While Jeff Bezos has been writing a letter to shareholders since 1997, it’s arguable that this year was his most difficult. Bezos noted that unlike the holidays or other seasonal surges, the company has struggled to maintain regular supply and delivery standards as they prioritize essential goods and products. But customers have seen delivery times start to lessen as Amazon improves and refines their processes.
In the wake of current events, we have seen that even Amazon is not financially unaffected by or even exempt from social criticism. However, Bezos outlined ways the company is striving to do right by its employees and customers in this uncertain time.
Bezos made one of his first notes in the letter safety. He discussed measures that Amazon has taken at Whole Foods Market to keep employees safe, but largely focused on the topic of regular testing, making a bold announcement:
“We’ve begun the work of building incremental testing capacity. A team of Amazonians—from research scientists and program managers to procurement specialists and software engineers—moved from their normal day jobs onto a dedicated team to work on this initiative. We have begun assembling the equipment we need to build our first lab and hope to start testing small numbers of our frontline employees soon. We are not sure how far we will get in the relevant timeframe, but we think it’s worth trying, and we stand ready to share anything we learn.”
How Amazon is Protecting Customers
Over the last few weeks we’ve seen the first legal action taken against people trying to capitalize on the pandemic. Within days of quarantine, Amazon started to take measures against price gouging on the platform and since then their work has not stopped.
“Amazon is acting aggressively to protect our customers from bad actors looking to exploit the crisis. We’ve removed over half a million offers from our stores due to COVID-based price gouging, and we’ve suspended more than 6,000 selling accounts globally for violating our fair-pricing policies.” Bezos also said that the company has turned over related information to state attorneys general offices in an effort to help further fight against this behavior.
AWS and Future Technologies
Information is power, now more than ever and Bezos took the time to explain how Amazon Web Services (AWS) is playing a role in COVID-19. “Amazon Web Services is also playing an important role in this crisis. The ability for organizations to access scalable, dependable, and highly secure computing power…is critical in this situation.”
Bezos isn’t just focused on current AWS applications, he also announced a new program that is focused on treatment, and committed $20 million from Amazon to the cause. “We also launched the AWS Diagnostic Development Initiative, a program to support customers working to bring more accurate diagnostic solutions to market for COVID-19. While the program was established in response to COVID-19, we also are looking toward the future, and we will fund diagnostic research projects that have the potential to blunt future infectious disease outbreaks.”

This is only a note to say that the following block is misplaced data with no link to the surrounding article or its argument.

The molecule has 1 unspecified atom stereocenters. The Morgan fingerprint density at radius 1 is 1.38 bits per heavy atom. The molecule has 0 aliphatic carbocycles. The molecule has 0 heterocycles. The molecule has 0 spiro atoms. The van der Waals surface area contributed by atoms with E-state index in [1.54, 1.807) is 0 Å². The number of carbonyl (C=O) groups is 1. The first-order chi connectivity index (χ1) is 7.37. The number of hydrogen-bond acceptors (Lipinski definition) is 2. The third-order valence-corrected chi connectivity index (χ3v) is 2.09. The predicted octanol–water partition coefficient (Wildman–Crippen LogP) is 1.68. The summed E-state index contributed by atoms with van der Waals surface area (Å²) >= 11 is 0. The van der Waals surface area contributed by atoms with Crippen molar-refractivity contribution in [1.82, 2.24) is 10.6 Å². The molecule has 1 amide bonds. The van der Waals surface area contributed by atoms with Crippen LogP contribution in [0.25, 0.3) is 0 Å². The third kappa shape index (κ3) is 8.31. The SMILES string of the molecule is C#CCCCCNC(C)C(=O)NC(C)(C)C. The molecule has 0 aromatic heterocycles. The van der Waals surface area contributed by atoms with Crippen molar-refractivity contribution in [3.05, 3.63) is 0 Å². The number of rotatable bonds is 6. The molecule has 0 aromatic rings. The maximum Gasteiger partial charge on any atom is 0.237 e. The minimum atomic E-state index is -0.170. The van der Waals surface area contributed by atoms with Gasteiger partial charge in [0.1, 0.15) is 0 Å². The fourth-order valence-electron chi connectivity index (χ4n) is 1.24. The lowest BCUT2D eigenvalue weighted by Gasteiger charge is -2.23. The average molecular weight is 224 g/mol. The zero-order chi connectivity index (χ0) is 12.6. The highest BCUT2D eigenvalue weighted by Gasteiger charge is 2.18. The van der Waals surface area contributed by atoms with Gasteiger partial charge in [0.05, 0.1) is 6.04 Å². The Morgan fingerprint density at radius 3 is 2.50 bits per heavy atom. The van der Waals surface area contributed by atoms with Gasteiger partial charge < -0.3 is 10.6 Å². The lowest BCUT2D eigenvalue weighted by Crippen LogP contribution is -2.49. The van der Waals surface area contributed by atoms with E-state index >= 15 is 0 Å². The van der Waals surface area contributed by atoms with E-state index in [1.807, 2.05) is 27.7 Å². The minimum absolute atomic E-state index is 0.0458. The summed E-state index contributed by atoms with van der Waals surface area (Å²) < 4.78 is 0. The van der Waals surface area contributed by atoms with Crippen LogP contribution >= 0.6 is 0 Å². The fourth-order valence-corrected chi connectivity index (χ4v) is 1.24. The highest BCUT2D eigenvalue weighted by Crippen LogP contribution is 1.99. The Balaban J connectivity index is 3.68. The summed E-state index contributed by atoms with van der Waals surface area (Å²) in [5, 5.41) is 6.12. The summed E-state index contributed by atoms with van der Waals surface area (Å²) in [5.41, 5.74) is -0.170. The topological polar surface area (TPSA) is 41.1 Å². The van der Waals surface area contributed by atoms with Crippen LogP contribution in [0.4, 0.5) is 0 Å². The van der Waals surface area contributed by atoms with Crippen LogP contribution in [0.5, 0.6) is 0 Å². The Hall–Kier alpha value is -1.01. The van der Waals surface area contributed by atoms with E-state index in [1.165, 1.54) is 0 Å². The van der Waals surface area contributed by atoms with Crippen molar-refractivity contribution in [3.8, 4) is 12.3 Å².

Unlike previous years, Bezos only focused on two of the company’s achievements from 2019. First, the company’s environmental efforts:
- The company co-founded The Climate Pledge and became the first signatory to the pledge. The pledge commits Amazon to meet the goals of the Paris Agreement and be net zero carbon by 2040.
- Amazon plans to purchase 100,000 electric delivery vans from Rivian—a Michiganbased producer of electric vehicles. Amazon aims to have 10,000 of Rivian’s new electric vans on the road as early as 2022, and all 100,000 vehicles on the road by 2030.
- Amazon is committed to reaching 80% renewable energy by 2024 and 100% renewable energy by 2030.
- For the last decade Amazon has implemented their FrustrationFree Packaging program and since the program has saved more than 810,000 tons of packaging material and eliminated the use of 1.4 billion shipping boxes.
The second achievement Bezos focused on was their $15/hour minimum wage and education efforts. Bezos notes that since raising their minimum wage in 2018, their employees have felt the meaningful impact that comes with this pay and comprehensive benefits, including health insurance, a 401(k) plan and 20 weeks paid maternity leave. As he has done before, Bezos called on other companies to join Amazon and meet their minimum wage.
With a future still in flux, and many still at home, people are turning to Amazon and Whole Foods Market grocery delivery now more than ever. Bezos even pointed out that their studies have shown online shopping can actually have a lower carbon footprint than shopping in stores, so while you’re on your couch, you can hit ‘add to cart’ with a little less guilt.
Read more: 2018 Letter to Shareholders